Not all beers are created equal. Just take a look at the range of the quality in bottom shelf beers alone and it becomes very obvious. Then there are award-winning craft beers that stand far above all the rest. Clearly, there's a big range when it comes to beer.
Naturally, that means that not all beers should be treated the same. But, we do treat them the same. We pay no attention to centuries of brewing traditions and expert yeast fermentation and absent-mindedly put all kinds of beers in a regular glass (or drink it straight from the bottle). This needs to stop. Just look at the infographic above from Visually (or click here) and you can see that beer glasses are specially crafted glassware. We're not doing our beers any justice by not taking advantage of these gorgeous glasses -- actually, we're missing out on complex aromas and the right kind of beer head. Treat your beer right, and get it a glass.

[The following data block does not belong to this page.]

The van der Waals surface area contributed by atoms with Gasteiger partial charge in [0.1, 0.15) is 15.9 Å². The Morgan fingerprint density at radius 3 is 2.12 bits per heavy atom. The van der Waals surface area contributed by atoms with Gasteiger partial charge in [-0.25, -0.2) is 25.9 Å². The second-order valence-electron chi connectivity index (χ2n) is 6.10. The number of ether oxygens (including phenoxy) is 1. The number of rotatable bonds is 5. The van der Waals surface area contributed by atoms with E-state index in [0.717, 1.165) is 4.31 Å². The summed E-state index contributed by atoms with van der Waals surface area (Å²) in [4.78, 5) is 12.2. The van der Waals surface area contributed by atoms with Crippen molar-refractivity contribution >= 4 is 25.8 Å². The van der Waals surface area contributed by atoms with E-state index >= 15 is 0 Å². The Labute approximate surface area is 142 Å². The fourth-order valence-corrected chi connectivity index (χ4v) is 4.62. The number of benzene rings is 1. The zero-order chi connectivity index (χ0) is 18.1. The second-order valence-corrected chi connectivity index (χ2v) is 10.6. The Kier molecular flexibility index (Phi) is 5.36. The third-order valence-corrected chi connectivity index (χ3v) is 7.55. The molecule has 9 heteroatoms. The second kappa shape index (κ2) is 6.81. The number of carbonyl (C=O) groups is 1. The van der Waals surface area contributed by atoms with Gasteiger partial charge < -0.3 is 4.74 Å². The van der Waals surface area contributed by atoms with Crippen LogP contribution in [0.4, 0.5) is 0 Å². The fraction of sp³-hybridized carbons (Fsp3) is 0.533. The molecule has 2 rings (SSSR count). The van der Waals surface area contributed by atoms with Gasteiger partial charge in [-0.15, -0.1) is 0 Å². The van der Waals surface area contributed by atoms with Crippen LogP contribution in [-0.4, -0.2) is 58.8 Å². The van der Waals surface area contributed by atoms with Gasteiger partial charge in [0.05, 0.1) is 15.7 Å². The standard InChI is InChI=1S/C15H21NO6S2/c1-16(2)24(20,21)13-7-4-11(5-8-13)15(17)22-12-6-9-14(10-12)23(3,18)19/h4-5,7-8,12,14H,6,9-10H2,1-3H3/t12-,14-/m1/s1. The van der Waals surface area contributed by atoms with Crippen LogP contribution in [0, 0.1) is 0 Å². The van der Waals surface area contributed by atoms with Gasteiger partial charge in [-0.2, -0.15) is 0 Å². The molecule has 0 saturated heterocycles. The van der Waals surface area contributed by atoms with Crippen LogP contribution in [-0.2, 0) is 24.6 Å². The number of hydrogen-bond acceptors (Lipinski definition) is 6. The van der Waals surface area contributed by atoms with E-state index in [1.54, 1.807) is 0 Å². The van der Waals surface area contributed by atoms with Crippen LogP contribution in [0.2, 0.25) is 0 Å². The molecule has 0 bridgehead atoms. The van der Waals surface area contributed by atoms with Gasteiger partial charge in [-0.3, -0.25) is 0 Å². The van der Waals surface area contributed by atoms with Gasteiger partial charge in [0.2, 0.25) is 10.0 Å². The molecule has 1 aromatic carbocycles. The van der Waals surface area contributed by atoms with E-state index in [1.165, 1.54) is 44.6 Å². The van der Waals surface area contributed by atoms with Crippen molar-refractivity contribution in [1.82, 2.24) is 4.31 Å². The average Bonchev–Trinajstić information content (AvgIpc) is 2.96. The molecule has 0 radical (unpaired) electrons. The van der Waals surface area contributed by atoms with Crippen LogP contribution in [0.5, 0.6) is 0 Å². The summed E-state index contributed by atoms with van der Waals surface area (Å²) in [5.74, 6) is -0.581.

There's a beer glass out there just right for your beer, and we're going to help you find it.
The weizen glass is best used to serve wheat beer. It's a German glass that's narrow at the bottom and wider at top.
As the name would suggest, the Pilsner glass is great for serving Pilsners -- as well as pale lagers. Its tapered edge is meant to capture the carbonation and maintain a beer head.
This tall, narrow glass is best used to serve Kölsch
, a specialty German beer brewed in Cologne.
The majestic goblet glasses are best used for enjoying Belgian ales, German bocks, and other big sipping beers.
The snifter is typically used to serve brandy or cognac, but it's also ideal for capturing the flavors of aromatic beers such as Imperial IPAs and Belgian ales.
A tulip glass is designed to trap flavors of Scottish ales, American double/imperial IPAs, and Belgian ales. It's designed to allow for maximum head retention.
When it doubt, go with the pint.The pint glass is what you can expect to be served a beer in at a bar. Pretty much every kind of beer has ended up in one of these glasses.
Want to read more from HuffPost Taste? Follow us on Twitter, Facebook, Pinterest and Tumblr.
h/t Fine Dining Lovers